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The Fashion Designer Survival Guide, Revised and Expanded Edition: Start and Run Your Own Fashion Business Paperback – July 1, 2008
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“For anyone seeking to compete and succeed in our crowded and highly competitive industry, Mary’s comprehensive advice is required reading.” —Peter D. Arnold, President, Cynthia Rowley
“It takes more then just a creative idea to succeed as a fashion designer. "The Fashion Designer Survival Guide" will help bring ideas to the marketplace. It is a comprehensive overview of the business side of fashion that offers detailed practices and specific tools that are required to become a working designer.” —Steven Kolb, Executive Director, Council of Fashion Designers of America
"For anyone interested in being a fashion designer or working in the fashion industry, "The Fashion Designer Survival Guide" is the quintessential must-read." --Tim Gunn, Bravo's Project Runway
"For anyone seeking to compete and succeed in our crowded and highly competitive industry, Mary's comprehensive advice is required reading." --Peter D. Arnold, President, Cynthia Rowley
"It takes more then just a creative idea to succeed as a fashion designer. "The Fashion Designer Survival Guide" will help bring ideas to the marketplace. It is a comprehensive overview of the business side of fashion that offers detailed practices and specific tools that are required to become a working designer." --Steven Kolb, Executive Director, Council of Fashion Designers of America
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Top Customer Reviews
This book is definitely a good read-- its full of practical information and great advice and real-world examples of situations designers go through (designers going bankrupt, exclusivity of certain production factories, problems with selling to certain stores, etc). Its a very "real" look at fashion from a well thought out point of view.
All that said, when I began to create my business plan this book was little help. I mean it certainly gave me a great summarized outline, but it lacks numbers. I just wish it had more number examples, you know more "averages". Like the average or sample amounts of material cost, production, and overhead cost for an emerging designers. How many pieces are recommended for a new designer and if they choose to sell to a store-- whats the average amount of pieces they sell the store and how many of each sizes (ie: 20 dresses? size 2(2) size 4(2) size 6(4) size 8(4) size 10(4) size 12(4))
I know averages can greatly differ, but I wish they would have made-up or created a fake fashion line, and created a very modified business plan with numbers, just as a sample. (That alone would have made this book perfect.)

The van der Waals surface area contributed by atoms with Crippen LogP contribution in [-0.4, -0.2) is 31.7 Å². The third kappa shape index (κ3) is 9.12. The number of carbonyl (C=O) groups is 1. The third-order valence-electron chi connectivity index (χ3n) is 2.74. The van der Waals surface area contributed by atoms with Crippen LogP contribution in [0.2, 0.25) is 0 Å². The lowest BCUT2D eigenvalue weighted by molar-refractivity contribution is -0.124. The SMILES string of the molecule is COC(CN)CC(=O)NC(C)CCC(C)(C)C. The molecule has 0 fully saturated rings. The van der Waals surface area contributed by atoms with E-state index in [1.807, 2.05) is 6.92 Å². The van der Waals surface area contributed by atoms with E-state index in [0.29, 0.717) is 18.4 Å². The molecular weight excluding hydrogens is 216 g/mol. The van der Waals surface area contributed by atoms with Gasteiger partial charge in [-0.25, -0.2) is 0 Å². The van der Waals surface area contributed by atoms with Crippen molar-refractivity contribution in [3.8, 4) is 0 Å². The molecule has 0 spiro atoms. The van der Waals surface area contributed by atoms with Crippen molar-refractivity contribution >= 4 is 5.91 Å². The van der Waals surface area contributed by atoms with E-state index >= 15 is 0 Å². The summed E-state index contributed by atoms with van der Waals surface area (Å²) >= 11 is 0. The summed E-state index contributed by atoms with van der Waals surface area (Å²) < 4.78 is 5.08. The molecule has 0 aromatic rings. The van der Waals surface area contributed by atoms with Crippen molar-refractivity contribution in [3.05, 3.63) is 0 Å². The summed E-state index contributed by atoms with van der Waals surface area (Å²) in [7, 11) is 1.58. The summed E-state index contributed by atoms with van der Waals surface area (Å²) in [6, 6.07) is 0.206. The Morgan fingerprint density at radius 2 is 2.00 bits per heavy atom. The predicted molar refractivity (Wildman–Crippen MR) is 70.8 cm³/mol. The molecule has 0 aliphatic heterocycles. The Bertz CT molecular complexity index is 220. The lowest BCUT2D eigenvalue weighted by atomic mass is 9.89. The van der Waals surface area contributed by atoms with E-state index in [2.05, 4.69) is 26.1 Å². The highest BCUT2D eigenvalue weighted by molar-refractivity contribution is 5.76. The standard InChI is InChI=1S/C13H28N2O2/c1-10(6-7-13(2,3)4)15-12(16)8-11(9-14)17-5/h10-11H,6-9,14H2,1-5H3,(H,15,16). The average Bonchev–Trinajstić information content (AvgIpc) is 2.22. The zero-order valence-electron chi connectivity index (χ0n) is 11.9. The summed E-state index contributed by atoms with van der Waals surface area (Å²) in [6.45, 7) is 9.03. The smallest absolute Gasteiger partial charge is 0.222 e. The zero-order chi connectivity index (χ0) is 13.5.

It also needed more equations. The only equation was COGS. The book was great, but it seriously lacked numbers and tangibility. As in I was thinking this book would be a onestop shop, but it wasn't.Read more ›
What I especially enjoyed learning about was the legal information. Thank you Charles Klein for you saved me much heartache that comes with losing your intellectual property. Now I can work with investors wisely for you have banished the only fear I have and that is losing control of my intellectual property as I lose some corporate control due to investors' terms. This is what I read books for - to gain knowledge and insight from people who have done it before me, do it better than me, and write it down to share with us curious souls and thirsty minds.
The other aspect of this book I found to be stellar and not noted in any other fashion industry book (and I read them all) is what Mary Gehlhar says about patternmaking and samplemaking. She states both sides of the argument, doing it yourself and others doing it for you, articulately and succinctly. I applaud you Mary Gehlhar. You wrote a great book.
Having said that, Gehlhar's approach is downright unpleasant. If we're invested enough in starting our own labels to research and read in order to further our education, it's likely that we are WELL AWARE of "The Reality" she so thoughtfully placed in the very first chapter of the book. In fact, it's likely that this "advice" has been pounded into our heads since the very first moment we told someone we wanted to work in fashion. If we're at the point where we're taking the initiative to study the subject on our own, it's 100% unnecessary for this "wisdom" to be included at all, nevermind reiterated in every freaking chapter. Being told that it's hard serves zero purpose; what does telling us we *might* fail do for us in the long run? It's such a myth that "preparing" young hopefuls for the failure that might not even come is constructive. If things end up not going the way we had planned, what will having read it in a book beforehand do for us at that point? Nothing.Read more ›
Most Recent Customer Reviews
The book made a great gift for my Fashion Designer better half!Published 17 days ago by Andrew Fernando
This is never far from my work space! It has helped me out of many a design conundrum.Published 8 months ago by Maribeth
Love all the advice from the pros in the industry, who actually live through the process of being designers themselves.Published 9 months ago by Keneisha Carridge